A Short history of Lawrence Street Allotments
Lawrence Street Allotments started as an offshoot of a site in Burnt Oak. Then in 1927 Hendon Council purchased a 5.9-acre field from a Mr FT Wright for the grand sum of £1.300. This field was to be used for the new allotments, which were officially established in 1928, but it already had an existing footpath running through it. The allotments were therefore created before the building of Lawrence Gardens, Marsh Close and The Redding.
By 1932 an active committee was running the site, with rents being paid direct to the Council. Committee meetings were held at The Rising Sun at a cost of 2 shillings (10p) per meeting. Economic conditions were difficult at this time, so there was a scheme for the unemployed to have plots rent free and for the plot holder to be given free seeds, paid for by a charity.
The Association was able to buy a second hand shed for £25 for trading in seeds and other items, and deliveries of manure from local stables were very welcome. The Association held many social events, whist drives, outings, children’s games, vegetable shows and a site competition, which appears to have often ended in disputes.
Understandably, there are hardly any records of the war years but we do know that a Mr Hugh Rayner was the proud winner of the Victory Cup in 1946 and Sir John Laing was the President of the Association. The allotments were not fenced off as they are now and there were various reports of damage and theft by boys from a local school in Lawrence Street.
In the late 1950’s the site was struggling, with fewer members and the finances in a bad way. With £1 in the red there was every chance the site would fold. A committee of 15 meet every month in the Tea Rooms of the Old Forge. Then a new member Ron Chown offered to be the Secretary on a few conditions, he would reduced the size of the committee and suggested it met when necessary at the site. He held the position for 20 years and it is to him we owe a debt of gratitude for saving the site.
Sadly by the early 1960’s things were looking difficult again, allotments had fallen out of fashion and half the site was unoccupied. The committee had to make some radical plans. It was decided that the area of plots 1-10 along Lawrence Street and 70-72 at the top of the site would be “given back” to the Council so the site would shrink and there were fewer plots to let. The Council agreed to surface a car park and to erect new fencing round the remaining plots. The old trading hut was replace by a new concrete one at a cost of £148, £100 from the Council and the rest from LSA, who also did the work needed for its construction, (it is this hut that is still in use today). The committee organised outings to Spalding bulb fields and there was still a plot competition.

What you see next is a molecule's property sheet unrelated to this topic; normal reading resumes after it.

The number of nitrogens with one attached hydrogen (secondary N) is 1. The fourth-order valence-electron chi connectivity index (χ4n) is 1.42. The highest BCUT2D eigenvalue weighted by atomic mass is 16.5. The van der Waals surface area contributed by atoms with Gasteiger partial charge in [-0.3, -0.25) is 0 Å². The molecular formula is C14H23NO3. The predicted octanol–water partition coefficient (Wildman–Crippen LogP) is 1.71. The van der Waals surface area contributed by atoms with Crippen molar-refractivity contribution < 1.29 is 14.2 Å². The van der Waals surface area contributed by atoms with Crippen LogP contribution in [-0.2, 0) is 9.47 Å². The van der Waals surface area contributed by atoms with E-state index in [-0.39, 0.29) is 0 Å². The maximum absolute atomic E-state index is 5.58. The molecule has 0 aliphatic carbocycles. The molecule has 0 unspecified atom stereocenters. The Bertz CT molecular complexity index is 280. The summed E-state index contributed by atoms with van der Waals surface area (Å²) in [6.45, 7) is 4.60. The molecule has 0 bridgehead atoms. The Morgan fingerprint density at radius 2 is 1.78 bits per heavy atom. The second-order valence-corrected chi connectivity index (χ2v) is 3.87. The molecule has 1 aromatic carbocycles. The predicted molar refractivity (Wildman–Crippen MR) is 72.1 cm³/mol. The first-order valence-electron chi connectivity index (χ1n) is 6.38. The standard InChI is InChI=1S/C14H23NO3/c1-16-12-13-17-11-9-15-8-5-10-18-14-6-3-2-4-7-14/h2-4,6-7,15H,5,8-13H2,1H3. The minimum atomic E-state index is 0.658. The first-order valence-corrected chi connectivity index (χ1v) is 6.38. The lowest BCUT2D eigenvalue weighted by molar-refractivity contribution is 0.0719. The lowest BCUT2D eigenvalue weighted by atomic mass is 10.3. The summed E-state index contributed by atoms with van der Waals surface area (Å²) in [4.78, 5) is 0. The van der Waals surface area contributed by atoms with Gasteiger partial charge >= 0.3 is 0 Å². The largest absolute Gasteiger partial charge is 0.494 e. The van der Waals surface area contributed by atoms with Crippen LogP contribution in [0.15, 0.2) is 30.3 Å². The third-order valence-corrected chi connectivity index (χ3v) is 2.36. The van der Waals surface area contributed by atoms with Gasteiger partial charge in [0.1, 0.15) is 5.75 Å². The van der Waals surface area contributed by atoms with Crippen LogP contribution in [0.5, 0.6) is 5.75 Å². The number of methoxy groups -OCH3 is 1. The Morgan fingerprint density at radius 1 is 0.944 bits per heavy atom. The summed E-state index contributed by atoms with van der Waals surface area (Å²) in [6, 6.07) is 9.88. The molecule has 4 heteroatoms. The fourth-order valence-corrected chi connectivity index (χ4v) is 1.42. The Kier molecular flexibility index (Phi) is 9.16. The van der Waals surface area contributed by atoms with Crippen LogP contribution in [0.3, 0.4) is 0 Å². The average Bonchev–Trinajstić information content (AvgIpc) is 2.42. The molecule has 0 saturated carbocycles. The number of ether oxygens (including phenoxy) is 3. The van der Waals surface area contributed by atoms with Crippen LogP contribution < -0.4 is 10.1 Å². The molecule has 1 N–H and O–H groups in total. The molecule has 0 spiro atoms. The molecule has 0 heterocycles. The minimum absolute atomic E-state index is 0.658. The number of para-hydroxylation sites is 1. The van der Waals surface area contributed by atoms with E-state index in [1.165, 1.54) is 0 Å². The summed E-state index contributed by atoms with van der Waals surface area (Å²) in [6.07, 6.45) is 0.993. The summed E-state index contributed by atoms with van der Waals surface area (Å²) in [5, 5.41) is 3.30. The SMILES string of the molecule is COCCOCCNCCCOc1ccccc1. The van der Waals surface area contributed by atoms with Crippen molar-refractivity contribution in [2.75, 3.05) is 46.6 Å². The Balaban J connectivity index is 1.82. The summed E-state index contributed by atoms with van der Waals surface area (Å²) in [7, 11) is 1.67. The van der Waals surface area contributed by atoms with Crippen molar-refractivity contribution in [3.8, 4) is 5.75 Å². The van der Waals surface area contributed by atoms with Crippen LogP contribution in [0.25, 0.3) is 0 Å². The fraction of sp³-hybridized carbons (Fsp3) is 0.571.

Interest in allotments revived in the 1970’s and by 1976 the site was fully let. It was agreed to offer 11 new plots to the 23 people on the waiting list in what was called the Donkey Field at the top of the site that had been left fallow after the war. The rent was to be £3.50 per year but in fact this area was never really full let.
The Council in 1976 now proposed an alternative Tenancy Agreement for sites to have a lease, which would give them more control over the running of their site, although the Council would still be responsible for repairs. The rent would be cheaper per pole but would be charged for the whole site, not just for the plots that were let. So now it was even more important that all plots were let to cover this new rent charge. Members still had deliveries of straw bales, leaves from the Council’s road sweepers and manure; some of this came from the Elephant House at London Zoo.
Back out of favour again in the 1990’s there were once more too many vacant plots, so it was agreed to move any members from the Donkey Field back down to the main site. This area at the top of the site (now known as The Orchard) then became overgrown with brambles. Then around 2000 a householder sought permission from the Council to extend his garden onto about a third of this field. Drastic measures were needed to protect it and it was decided with permission from the Council to plant a communal orchard, which would be rent-free to the Association.
By 2002 we were fortunate to have Community Service working on the site – in fact they were with us for the next 10 years, on Saturdays in the summer. The Donkey Field site was cleared, the rubbish cleared and by the autumn of 2003 members and their families were ready to plant 32 heritage trees. The aim now is to establish wild flowers to complement the trees. The committee also reintroduced some social events, BBQ’s, a Pimms evening. Plus an annual Plant Sale and Open Day that are well supported by local residents. The site takes part in Barnet Council’s area allotment competition, which we won in 2011. In 2009 the Association was awarded a grant from the National Lottery for funding of our composting loo, which has been much appreciated by all.
In 2013, after long protracted negotiations, Barnet Council granted all their allotment sites a 38 year lease. With this comes self-management which brings new challenges and responsibilities but which we are ready to meet.